Whether you refer to it as farming or cultivation, growing cowpeas is one of the most frequent forms of agriculture practised in our nation, India. Animals get their nutrition from cowpea, which is an essential member of the legumes class and is widely used.
Cowpeas are a type of legume plant that have black eyes and are actually beans that have been dried up. They are high in vitamin C and proteins. It is a product that goes by many various names depending on where you are. Some of the more frequent names for this condition include black eyes, belly, cowpea, and vignasinesis.
The class of foods known as legumes includes cowpea, which is a food product that is high in a variety of vitamins and minerals. Cowpeas are often utilised as animal feed due to the fact that they contain:
- Vitamin A
- Vitamin C
A comprehensive guide to growing cowpeas is provided here for your perusal. Detailed explanations have been provided for all of the significant procedures, including planting, watering, and harvesting, among others. Let’s get started…
Ideal climatic conditions
Cowpeas are most commonly grown in regions that experience hot weather. The grain legume necessitates a higher temperature, particularly as it is going through the stages of growth and development. It is important to keep in mind that cowpeas are quite susceptible to frost damage. Therefore, areas that are experiencing frost problems are likely to have cowpea cultivation that fails. The following are the climatic parameters that should be optimum for the cultivation of cowpeas:
- A soil temperature of around 10°C or 50°F and an air temperature of about 12°C are required during the seed germination phase.
- Air temperature upto 30°C should be having during the growth phase as it maximes plant growth.
- Temperature difference between day and night should be between 5°C and 10°C.
The soil in which cowpeas are grown needs to be rather warm. However, it is a plant that is capable of growing in a wide variety of soils, including sandier soils as well as soils that are more clay-like. The following are the soil criteria that you must meet, but they vary depending on the type of cowpea:
- Light soil is required for fresh cowpea production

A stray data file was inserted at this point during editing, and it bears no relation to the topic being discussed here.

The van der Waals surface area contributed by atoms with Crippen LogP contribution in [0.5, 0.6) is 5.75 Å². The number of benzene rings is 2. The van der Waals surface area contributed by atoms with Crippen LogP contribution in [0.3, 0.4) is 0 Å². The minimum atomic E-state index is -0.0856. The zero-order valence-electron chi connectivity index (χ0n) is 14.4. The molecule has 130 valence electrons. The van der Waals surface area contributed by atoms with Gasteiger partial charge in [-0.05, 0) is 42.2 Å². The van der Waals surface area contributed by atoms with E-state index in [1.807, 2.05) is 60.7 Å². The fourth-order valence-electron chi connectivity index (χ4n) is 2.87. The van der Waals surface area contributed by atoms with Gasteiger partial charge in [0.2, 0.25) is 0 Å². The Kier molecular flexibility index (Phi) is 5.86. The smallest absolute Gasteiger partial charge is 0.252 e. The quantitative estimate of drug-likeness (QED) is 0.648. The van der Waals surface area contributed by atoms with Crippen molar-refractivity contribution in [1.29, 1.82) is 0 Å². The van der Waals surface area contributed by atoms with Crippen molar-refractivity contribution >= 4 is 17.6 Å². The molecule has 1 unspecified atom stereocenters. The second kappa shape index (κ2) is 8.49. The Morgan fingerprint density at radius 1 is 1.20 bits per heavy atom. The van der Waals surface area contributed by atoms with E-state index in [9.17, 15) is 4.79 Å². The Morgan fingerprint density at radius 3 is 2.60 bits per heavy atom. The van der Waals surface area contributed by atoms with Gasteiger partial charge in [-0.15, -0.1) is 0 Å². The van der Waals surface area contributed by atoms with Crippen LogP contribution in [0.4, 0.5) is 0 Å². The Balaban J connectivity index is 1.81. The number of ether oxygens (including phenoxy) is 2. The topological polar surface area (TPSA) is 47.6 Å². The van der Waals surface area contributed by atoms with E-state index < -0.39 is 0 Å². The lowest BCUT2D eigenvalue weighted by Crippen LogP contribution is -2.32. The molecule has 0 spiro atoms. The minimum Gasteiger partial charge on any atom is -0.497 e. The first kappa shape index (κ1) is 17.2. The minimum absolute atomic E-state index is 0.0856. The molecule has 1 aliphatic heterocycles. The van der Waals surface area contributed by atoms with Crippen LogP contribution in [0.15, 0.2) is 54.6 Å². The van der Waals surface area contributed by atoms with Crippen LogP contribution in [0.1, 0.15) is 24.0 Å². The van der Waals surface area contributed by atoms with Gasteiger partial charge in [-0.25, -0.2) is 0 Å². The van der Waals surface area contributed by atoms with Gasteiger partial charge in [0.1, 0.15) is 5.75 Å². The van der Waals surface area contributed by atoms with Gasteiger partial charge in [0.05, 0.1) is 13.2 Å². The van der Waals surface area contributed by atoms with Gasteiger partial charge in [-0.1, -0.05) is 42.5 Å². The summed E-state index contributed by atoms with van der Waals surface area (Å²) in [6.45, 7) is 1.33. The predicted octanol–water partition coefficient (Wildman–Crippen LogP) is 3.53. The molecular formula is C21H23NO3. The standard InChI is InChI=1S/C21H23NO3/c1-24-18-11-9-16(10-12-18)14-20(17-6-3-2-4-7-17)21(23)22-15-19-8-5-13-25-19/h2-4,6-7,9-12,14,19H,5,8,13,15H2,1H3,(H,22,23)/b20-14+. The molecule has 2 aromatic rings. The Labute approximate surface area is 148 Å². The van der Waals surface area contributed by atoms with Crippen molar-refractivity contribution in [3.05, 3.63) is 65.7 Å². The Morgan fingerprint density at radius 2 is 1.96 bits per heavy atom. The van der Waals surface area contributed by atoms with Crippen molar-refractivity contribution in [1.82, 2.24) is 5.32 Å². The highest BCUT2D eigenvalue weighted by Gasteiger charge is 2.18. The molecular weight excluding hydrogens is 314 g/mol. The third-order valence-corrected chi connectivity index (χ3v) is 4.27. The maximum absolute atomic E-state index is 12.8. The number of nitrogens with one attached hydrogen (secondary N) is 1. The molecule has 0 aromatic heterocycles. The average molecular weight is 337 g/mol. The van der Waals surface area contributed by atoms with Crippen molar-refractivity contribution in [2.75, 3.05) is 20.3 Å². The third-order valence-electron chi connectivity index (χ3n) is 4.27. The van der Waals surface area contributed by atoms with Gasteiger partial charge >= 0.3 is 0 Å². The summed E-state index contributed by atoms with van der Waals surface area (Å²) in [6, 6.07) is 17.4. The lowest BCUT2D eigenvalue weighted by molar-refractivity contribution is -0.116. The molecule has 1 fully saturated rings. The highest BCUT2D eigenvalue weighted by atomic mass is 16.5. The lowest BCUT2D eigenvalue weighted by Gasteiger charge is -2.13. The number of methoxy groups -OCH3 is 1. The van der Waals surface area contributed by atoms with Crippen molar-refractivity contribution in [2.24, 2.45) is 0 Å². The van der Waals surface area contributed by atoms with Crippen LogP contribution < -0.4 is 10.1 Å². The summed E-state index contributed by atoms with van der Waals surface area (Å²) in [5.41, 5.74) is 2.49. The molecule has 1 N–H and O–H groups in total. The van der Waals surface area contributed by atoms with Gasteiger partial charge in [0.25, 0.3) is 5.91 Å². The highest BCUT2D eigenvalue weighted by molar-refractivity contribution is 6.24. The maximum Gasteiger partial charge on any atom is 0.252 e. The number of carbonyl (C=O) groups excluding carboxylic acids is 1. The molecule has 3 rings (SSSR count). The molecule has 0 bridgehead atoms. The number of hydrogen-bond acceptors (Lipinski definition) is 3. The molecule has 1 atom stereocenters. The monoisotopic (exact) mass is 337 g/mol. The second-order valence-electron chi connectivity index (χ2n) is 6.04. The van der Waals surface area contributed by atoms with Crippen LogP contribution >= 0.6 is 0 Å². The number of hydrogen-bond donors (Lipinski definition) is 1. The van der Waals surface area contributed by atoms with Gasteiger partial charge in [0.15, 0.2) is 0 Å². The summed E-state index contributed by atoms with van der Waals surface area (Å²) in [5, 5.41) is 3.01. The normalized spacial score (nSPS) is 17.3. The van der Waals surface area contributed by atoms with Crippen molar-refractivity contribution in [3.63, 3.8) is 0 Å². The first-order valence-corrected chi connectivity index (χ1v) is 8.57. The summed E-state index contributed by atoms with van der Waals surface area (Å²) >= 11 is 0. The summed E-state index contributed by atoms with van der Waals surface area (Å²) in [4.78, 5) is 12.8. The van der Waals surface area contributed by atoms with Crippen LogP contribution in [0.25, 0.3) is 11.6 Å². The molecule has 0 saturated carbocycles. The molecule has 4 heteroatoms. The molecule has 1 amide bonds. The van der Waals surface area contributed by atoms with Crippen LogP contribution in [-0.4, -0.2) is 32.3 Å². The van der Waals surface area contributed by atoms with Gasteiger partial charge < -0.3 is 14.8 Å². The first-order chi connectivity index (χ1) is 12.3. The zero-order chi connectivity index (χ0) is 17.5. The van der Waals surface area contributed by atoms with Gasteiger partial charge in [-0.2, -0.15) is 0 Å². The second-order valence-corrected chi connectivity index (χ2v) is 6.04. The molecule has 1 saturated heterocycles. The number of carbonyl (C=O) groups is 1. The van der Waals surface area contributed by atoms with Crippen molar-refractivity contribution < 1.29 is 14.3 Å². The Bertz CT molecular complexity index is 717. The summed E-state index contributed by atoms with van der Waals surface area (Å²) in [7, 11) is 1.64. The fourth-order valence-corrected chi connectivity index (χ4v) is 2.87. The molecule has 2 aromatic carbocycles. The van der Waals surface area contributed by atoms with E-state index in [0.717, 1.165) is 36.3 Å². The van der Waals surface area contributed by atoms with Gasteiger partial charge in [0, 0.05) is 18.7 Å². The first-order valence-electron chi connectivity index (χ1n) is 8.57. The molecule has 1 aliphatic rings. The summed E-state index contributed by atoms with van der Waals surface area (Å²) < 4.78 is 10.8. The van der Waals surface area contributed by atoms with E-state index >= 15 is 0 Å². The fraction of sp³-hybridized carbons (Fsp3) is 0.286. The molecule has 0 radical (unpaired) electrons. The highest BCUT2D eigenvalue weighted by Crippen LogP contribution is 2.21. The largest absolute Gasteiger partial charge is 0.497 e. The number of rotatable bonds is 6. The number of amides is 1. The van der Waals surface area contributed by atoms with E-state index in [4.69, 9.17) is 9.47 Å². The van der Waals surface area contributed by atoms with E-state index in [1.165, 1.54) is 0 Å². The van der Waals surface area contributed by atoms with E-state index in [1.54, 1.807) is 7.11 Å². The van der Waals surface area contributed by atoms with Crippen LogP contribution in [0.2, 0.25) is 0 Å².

- Dry grains and at the same time a mature cowpea
- The pH value of your soil should be in range of 5.5 to 6.5
Soil Preparation and Planting
According to Ram Gopal, a farmer from Madhya Pradesh, the first step in the process is to perform as much soil preparation and cleaning as is humanly possible in the area where the cowpeas would be planted. He also mentioned how significant the structure of the soil is. You should be knowledgeable about all of the phases that go into the preparation of the soil.
- The soil should be deeply soaked during your preperation phase in autumn season
- The soil shouldn’t become overly low as it could become unhealthy because air and water flow are carriet out.
- The general plantation stage for cowpea seeds is the spring season. That is the reason why you should be cultivating your land several times at a depth of 10-15 CM before sowing.
- After the last frost of the spring season, it is very useful to plow plow your soil once more and follow it by sowing your seeds.
- Keep soil moisture in mind before you even sow seeds
- Put your each seed bed in 60 CM and 15 CM order
- Make sure to place your cowpea seeds in the deepest of 5CM in the soil
Best irrigation methods
It is now time to give your cowpeas some water. Cowpeas demand a significant amount of care and attention when it comes to irrigation. The furrow technique of irrigation has a number of benefits, the most important of which is that it maximises plant development. Your irrigation schedules should be completed within a time frame of eight to ten days at the very most.
Fertigation of cowpeas
It is essential to provide cowpeas with phosphorus fertigation, particularly after the planting period has concluded. In the fertigation process, there should also be a contribution of nitrogen and potassium. Fertilizer dose requirements that are highly critical include approximately 10 kilogrammes of nitrogen, 10 kilogrammes of phosphorus, and approximately 8 kilogrammes of potassium.
When cowpeas are still fresh but have begun to dry out, the harvesting season can begin. Cowpeas are ready to be harvested when they begin to exude a milky fluid, which occurs throughout this time period. Within 5 to 9 weeks, the harvesting is complete if it is acceptable. Additionally, harvesting might take place twice throughout the span of a single week if desired. Be very careful not to miss the period for harvesting, since this could have a detrimental impact on the overall quality of your product.
If you want to make dry cowpeas, you shouldn’t harvest the cowpeas and let them stay on the pods. Just hold on until the phase that transitions from green to yellow reveals a colour that looks more like purple. The term for this procedure is drying. The pods are best to be harvested without going it through the cracking phase.
Health benefits of cows
Because of the high concentration of vitamins and minerals that they contain, cowpeas are exceptionally beneficial to one’s health. The following is a list of the primary health benefits that have been acknowledged by the medical community:
- Cowpeas help to fight cholesterol problems
- Maintain sugar balance and prevents disease speadness
- Auguments to fight cancer as it contains vitamin A and C
- Good source of protens
- Digestive system activities are regulated by cowpeas
- Give relief from gastro-intestinal problems, and helps to loose weight fast
- Treats iron deficiency in people
- Provides B9 and is rich in potassium